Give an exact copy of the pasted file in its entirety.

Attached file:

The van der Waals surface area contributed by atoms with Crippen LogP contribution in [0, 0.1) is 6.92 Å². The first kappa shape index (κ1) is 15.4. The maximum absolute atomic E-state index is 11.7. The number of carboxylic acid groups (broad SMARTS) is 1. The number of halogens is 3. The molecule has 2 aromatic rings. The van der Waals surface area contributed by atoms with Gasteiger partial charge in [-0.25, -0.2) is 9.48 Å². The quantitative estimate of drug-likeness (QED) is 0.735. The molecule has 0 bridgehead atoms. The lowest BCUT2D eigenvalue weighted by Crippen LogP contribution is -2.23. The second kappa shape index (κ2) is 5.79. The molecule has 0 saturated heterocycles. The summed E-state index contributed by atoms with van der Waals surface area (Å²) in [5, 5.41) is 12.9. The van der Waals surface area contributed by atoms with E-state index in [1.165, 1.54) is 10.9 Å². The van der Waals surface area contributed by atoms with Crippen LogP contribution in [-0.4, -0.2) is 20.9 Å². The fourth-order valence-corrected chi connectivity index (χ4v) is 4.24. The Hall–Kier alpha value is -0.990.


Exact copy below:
The van der Waals surface area contributed by atoms with Crippen LogP contribution in [0, 0.1) is 6.92 Å². The first kappa shape index (κ1) is 15.4. The maximum absolute atomic E-state index is 11.7. The number of carboxylic acid groups (broad SMARTS) is 1. The number of halogens is 3. The molecule has 2 aromatic rings. The van der Waals surface area contributed by atoms with Gasteiger partial charge in [-0.25, -0.2) is 9.48 Å². The quantitative estimate of drug-likeness (QED) is 0.735. The molecule has 0 bridgehead atoms. The lowest BCUT2D eigenvalue weighted by Crippen LogP contribution is -2.23. The second kappa shape index (κ2) is 5.79. The molecule has 0 saturated heterocycles. The summed E-state index contributed by atoms with van der Waals surface area (Å²) in [5, 5.41) is 12.9. The van der Waals surface area contributed by atoms with E-state index in [1.165, 1.54) is 10.9 Å². The van der Waals surface area contributed by atoms with Crippen LogP contribution in [-0.4, -0.2) is 20.9 Å². The fourth-order valence-corrected chi connectivity index (χ4v) is 4.24. The Hall–Kier alpha value is -0.990.